Career Israel set me up with an educational internship that suited my professional interest and background perfectly, but little did I know that the experience I took part in would be nothing short of life changing for me. I was placed at the English Department at the Boyer School, a boarding school outside of Jerusalem, which is one of Israel’s premier schools. The students come from all corners of the country, from the northern-most kibbutz whose security fence is the barbed wire border with Syria or Lebanon, to the very south in the Negev where an oasis has grown out of nothing but sand, to the very east, past the security wall in the West Bank, to the very west in the city of Sderot, whose only neighbor lies one mile west of them in Gaza, and there are the daily target of rocket attacks from Hamas.
My supervisor asked to do three simple tasks daily: help the teachers and students with their daily assignments, quizzes, and projects, correcting simple written or verbal mistakes, pull the weaker students out of class and read with them or just talk to them, and, help prepare the older students for the English portion of the Bagrut tests, the Israeli version of the SATs. What the people at Boyer asked me to do seemed so simple at the time, as English is my first and only language, but this easy access to my English skills, which I easily take for granted, proved to be so valuable when I used them to help my students improve their own English skills.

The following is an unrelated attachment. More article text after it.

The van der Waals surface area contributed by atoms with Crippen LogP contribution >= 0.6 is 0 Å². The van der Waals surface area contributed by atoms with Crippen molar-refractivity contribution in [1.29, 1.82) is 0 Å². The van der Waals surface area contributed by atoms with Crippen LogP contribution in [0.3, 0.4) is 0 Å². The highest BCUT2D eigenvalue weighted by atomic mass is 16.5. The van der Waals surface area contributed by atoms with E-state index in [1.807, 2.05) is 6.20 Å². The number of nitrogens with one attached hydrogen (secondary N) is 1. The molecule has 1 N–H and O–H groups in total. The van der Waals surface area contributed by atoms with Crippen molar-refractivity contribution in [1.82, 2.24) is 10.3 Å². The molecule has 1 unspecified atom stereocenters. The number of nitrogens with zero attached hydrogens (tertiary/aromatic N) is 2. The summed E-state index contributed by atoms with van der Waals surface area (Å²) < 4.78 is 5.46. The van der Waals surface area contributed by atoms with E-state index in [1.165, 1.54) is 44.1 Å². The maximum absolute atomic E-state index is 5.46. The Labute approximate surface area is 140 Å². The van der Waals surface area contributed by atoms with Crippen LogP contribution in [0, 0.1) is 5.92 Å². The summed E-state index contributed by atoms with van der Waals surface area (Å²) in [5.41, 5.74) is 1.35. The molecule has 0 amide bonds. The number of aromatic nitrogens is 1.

On my last day at Boyer I truly realized how life changing my time at the school had been. It wasn’t just because of the going away party or the speech the principal gave to the school in my honor. It was the little things that made me realize that I had made an impact—the smiles on the students’ faces as I walked by and the screams of “ALBERT SHALOM” that echoed down the halls and across campus when students got sight of me. It was the tears that the students had on my last day as I walked away. It was the note that one of my students who could not speak, write, or read one word of English when I got there, which said, “Thank you Albert. You are the best. We miss you.” The students just wanted to learn from someone who truly cared, who was passionate, enthusiastic, and who was there for them. This is something that I learned from Boyer about myself on a professional level as an educator, and that will stand the test of time. Not only did Masa Israel and Career Israel allow Israel to impact me, but they enabled me to impact Israel and its people.